But we find when we get all that right, the right people in the right roles with the right vision and the right values, then we really have great innovations.

So choosing, getting the right people. Choosing the team comes first.

That’s first.

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Now I’ve told you it’s my theory that the reason you after being so incredibly private for 49 years have started to talk more publicly is because in the competition for talent, you feel like you have to get a positive story out there or people aren’t going to want to work for Koch Industries.

That’s a good part of it. No question. As usual, you have great insight Alan.

Thank you. And is it working? You have this sort of notoriety that was created by the press, in part because of your political activities. I wonder by the way, did your political activities in that sense hurt Koch Industries?

It’s not measurable. We have a lot of boycotts against us. And then we have a lot of people who write and say, “we’re going to start using all your products.” So I don’t know what the balance is. But we can’t measure it. I would think overall it’s positive.

You never thought, we should just shut this down and focus on doing our business?

Shut it down? As I like to say, I’d rather die for something than live for nothing. So there’s no alternative for me. This is who I am.

So since we’re on this topic, talk a little bit about what you have spent literally hundreds of millions of dollars, probably more than that. You spent a fair amount of your fortune trying to change the political system.

Well, I mean we’ve spent a considerable amount, but we’ve raised a lot more.

You’ve raised other money as well. Talk about what you ere trying to achieve with that.

Well we see, or I should say I see that the country headed towards a two-tiered society. A society increasingly based on control, dependency, and cronyism. Which is pitting individuals and groups against each other.

And my dream would be to move us toward a society that maximizes peace, mutual respect, and well-being for everybody.

Now in the money you’ve invested in your business you’ve gotten incredible returns. And the money you’ve invested in politics, how do you feel about the return you’ve gotten?

Well, most of that is obviously not in politics because it’s hard to find politicians who are really working, trying to change the trajectory from where it’s going, to where I believe it could go. And so most of it has been on education, community programs, things of that sort.

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But you’ve spent a fair amount in politics. You’re one of the largest givers.

We are?

Yes, you are.

Okay, well I’ll take your word for it.

How do you feel about the progress you’ve made in the political arena?

Well not so much in politics, but in policies. We’ve done some good over the years. Moving towards less regulation, less – well, let’s say productive rather than destructive regulation.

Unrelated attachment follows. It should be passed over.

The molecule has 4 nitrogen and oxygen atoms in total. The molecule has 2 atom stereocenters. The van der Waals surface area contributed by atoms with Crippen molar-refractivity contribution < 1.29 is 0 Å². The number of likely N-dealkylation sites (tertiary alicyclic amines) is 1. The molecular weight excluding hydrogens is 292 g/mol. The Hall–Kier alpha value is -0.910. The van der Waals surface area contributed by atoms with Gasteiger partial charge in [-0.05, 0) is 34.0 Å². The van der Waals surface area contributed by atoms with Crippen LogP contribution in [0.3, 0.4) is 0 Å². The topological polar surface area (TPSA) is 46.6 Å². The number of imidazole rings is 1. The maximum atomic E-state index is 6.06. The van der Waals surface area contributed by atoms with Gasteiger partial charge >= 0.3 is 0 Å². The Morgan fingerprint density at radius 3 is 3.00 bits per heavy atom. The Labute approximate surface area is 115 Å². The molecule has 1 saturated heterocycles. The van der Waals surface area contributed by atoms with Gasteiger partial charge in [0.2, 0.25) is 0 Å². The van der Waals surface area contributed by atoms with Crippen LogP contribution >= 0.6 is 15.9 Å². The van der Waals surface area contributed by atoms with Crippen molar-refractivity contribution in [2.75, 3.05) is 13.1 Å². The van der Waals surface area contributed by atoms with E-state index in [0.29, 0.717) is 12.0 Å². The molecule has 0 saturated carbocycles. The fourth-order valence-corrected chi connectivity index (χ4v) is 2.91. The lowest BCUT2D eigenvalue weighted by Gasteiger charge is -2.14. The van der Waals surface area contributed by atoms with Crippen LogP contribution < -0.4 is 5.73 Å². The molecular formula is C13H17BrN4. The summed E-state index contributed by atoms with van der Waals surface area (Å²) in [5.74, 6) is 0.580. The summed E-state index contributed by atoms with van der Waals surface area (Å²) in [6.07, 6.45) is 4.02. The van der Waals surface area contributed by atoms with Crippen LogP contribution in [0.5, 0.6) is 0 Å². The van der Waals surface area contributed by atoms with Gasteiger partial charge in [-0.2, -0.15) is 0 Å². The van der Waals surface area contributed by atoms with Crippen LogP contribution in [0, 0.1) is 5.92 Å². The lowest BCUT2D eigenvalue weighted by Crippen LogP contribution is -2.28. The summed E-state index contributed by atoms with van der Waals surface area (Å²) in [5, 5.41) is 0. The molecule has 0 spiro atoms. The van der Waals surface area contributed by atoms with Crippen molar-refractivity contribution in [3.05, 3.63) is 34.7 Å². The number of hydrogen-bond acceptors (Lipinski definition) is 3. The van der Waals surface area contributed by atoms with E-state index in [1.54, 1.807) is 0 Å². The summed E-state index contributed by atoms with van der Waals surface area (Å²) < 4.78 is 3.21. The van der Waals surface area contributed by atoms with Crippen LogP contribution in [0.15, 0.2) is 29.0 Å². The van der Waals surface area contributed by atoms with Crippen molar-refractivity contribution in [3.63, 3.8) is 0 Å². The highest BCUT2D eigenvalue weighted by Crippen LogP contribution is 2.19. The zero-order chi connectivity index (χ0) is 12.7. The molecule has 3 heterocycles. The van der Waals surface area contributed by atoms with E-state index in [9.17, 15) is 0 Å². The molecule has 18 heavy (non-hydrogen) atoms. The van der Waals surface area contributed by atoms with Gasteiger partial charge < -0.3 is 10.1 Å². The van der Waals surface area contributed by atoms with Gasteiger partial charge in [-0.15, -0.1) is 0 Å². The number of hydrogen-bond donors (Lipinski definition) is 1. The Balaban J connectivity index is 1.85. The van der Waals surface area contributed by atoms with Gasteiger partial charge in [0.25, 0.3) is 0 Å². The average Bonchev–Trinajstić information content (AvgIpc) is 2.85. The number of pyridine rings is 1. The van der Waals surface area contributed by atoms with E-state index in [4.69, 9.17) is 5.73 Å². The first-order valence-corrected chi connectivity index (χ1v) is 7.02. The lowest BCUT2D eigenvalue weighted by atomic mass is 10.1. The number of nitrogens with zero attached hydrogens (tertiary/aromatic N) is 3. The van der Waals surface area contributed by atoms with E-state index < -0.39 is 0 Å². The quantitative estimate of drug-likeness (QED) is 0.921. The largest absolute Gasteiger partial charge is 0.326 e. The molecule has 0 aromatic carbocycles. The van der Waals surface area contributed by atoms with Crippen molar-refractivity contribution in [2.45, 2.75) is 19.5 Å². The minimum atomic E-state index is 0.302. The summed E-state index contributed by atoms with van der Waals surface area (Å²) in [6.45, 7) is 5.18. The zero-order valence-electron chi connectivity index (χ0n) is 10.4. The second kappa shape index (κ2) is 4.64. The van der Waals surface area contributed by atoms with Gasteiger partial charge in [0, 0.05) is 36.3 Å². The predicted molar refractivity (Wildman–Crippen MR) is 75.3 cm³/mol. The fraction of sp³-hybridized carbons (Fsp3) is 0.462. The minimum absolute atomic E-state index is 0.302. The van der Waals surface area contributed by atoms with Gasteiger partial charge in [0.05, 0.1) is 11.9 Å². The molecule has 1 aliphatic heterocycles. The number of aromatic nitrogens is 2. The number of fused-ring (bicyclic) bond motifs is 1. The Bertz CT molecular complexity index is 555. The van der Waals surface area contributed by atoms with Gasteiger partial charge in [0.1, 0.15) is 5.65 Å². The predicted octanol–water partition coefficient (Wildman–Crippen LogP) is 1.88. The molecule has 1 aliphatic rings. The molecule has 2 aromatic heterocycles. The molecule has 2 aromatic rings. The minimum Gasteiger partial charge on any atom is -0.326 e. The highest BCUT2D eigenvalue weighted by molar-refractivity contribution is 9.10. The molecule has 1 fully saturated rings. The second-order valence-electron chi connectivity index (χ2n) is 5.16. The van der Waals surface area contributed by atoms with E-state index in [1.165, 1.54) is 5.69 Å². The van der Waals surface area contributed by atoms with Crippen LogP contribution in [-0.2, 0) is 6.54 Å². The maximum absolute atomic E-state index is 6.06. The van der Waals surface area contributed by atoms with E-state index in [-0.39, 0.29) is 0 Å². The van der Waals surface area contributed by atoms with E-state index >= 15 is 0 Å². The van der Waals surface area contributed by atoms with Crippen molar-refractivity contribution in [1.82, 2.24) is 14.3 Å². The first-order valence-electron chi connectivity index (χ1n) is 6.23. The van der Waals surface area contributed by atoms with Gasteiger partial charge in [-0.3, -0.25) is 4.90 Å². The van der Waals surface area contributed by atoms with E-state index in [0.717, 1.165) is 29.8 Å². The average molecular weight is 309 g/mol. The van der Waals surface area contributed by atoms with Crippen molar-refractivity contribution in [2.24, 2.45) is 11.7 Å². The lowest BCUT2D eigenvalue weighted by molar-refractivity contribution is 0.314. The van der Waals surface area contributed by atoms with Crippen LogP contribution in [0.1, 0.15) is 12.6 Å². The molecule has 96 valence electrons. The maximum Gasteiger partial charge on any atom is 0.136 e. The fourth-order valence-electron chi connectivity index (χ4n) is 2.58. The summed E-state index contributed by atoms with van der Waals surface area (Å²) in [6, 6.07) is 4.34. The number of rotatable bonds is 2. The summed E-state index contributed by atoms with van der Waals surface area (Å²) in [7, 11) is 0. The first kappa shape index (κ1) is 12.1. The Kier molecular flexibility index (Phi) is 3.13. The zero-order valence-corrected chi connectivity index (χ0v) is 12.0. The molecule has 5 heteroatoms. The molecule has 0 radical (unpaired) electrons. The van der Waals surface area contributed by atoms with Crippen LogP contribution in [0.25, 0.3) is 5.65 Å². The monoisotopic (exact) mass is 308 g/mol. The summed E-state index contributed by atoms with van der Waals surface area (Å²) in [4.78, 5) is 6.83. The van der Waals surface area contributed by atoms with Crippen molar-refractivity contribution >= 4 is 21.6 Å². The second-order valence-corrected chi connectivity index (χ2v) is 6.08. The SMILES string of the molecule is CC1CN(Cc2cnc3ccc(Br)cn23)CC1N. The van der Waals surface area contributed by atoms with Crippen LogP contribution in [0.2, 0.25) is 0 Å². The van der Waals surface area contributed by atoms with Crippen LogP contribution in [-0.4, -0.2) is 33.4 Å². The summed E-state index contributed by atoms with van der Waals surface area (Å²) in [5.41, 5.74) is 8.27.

Generally that means less regulation.

Yeah, because there’s a lot of regulation that’s very destructive and anti-competition and anti-innovation.

I want to come back to the anti-innovation point but before we do, since we’re on politics can you talk about what you see in the current presidential election?

Yeah, I see two people that as of this point, we’re not supporting.

But the day may come where you have to make a choice, for one of them.

Why do I have to? Are you going to put a gun to my head?

No, but I can tell from talking to you that you’re a conscientious citizen who will want to cast a vote in November.

But if I had to vote for cancer or heart attack, why would I vote for either?

And can you tell us which is cancer and which is heart attack?

Oh, I get confused on that issue. I just don’t want them both at the same time.

But what about Donald Trump, what’s your problem with Donald Trump?

I’m sure he’s a fine fellow underneath, but when you look at our guiding principles, you see that his guiding principles are in many ways antithetical to them and a great many of his policies are antithetical.

For example, if we’re going to put on a 40% tariff, the Smoot Hawley was 60% increase in tariff. And it caused a reduction in world trade by 70% and lead to worldwide depression. So I think that’s a monstrosity.

So not a great way to go.

No. And there are a number of others. But we don’t have time to go through all those.

But I think in one television interview, you were asked well then would you vote for Hillary Clinton and you said something like, “Well I might.”

No. It’s like I rode up in the elevator with Charles Barkley at the Barcelona Olympics. And he was being attacked, and I said something and he said, “yeah, the media never lets the truth get in the way of a good story.” And that’s it.

I’m here to let you tell the true story.

Okay. So the deal is – what I said is, would you ever support her? I said it’s possible if she totally changed everything she stood for. And they spun that around to I might support Hillary.

Okay, I’ve got to be more careful of what I say. You can see why all those years I didn’t give interviews.

Let’s talk about innovation for a minute. Because this conference is really created around innovation. And we’ve already had a lot of conversation today about the perception that the speed of innovation is faster than it’s ever been.


And yet you have concerns about what our culture is doing to squash innovation.

Right, and fortunately in information technology it hasn’t been as intrusive. But as you all know, there are a lot of forces out there trying to move that in the same direction it has on pharmaceuticals and agriculture and so many other areas.